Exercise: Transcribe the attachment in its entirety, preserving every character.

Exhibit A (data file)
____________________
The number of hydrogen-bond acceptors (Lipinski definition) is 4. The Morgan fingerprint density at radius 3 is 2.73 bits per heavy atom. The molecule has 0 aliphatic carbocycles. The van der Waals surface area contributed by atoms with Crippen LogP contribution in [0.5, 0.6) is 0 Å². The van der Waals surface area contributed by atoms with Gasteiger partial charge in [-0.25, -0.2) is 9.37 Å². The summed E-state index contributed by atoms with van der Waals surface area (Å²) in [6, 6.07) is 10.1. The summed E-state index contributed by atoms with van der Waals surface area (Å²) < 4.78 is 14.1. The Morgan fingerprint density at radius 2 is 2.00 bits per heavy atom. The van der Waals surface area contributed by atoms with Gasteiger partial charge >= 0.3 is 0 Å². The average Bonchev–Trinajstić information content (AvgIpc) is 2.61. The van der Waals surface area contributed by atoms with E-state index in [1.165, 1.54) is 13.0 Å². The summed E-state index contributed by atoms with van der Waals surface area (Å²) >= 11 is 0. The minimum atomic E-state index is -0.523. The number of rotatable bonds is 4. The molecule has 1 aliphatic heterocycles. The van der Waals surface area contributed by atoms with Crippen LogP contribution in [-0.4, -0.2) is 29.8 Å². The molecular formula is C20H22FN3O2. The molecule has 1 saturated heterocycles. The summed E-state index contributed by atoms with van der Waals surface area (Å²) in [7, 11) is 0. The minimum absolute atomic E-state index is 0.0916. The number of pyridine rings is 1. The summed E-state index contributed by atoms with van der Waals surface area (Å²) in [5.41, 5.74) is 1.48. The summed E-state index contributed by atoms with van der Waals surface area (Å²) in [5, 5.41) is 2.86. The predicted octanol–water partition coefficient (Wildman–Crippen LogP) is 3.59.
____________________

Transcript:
The number of hydrogen-bond acceptors (Lipinski definition) is 4. The Morgan fingerprint density at radius 3 is 2.73 bits per heavy atom. The molecule has 0 aliphatic carbocycles. The van der Waals surface area contributed by atoms with Crippen LogP contribution in [0.5, 0.6) is 0 Å². The van der Waals surface area contributed by atoms with Gasteiger partial charge in [-0.25, -0.2) is 9.37 Å². The summed E-state index contributed by atoms with van der Waals surface area (Å²) in [6, 6.07) is 10.1. The summed E-state index contributed by atoms with van der Waals surface area (Å²) < 4.78 is 14.1. The Morgan fingerprint density at radius 2 is 2.00 bits per heavy atom. The van der Waals surface area contributed by atoms with Gasteiger partial charge >= 0.3 is 0 Å². The average Bonchev–Trinajstić information content (AvgIpc) is 2.61. The van der Waals surface area contributed by atoms with E-state index in [1.165, 1.54) is 13.0 Å². The summed E-state index contributed by atoms with van der Waals surface area (Å²) >= 11 is 0. The minimum atomic E-state index is -0.523. The number of rotatable bonds is 4. The molecule has 1 aliphatic heterocycles. The van der Waals surface area contributed by atoms with Crippen LogP contribution in [-0.4, -0.2) is 29.8 Å². The molecular formula is C20H22FN3O2. The molecule has 1 saturated heterocycles. The summed E-state index contributed by atoms with van der Waals surface area (Å²) in [7, 11) is 0. The minimum absolute atomic E-state index is 0.0916. The number of pyridine rings is 1. The summed E-state index contributed by atoms with van der Waals surface area (Å²) in [5.41, 5.74) is 1.48. The summed E-state index contributed by atoms with van der Waals surface area (Å²) in [5, 5.41) is 2.86. The predicted octanol–water partition coefficient (Wildman–Crippen LogP) is 3.59.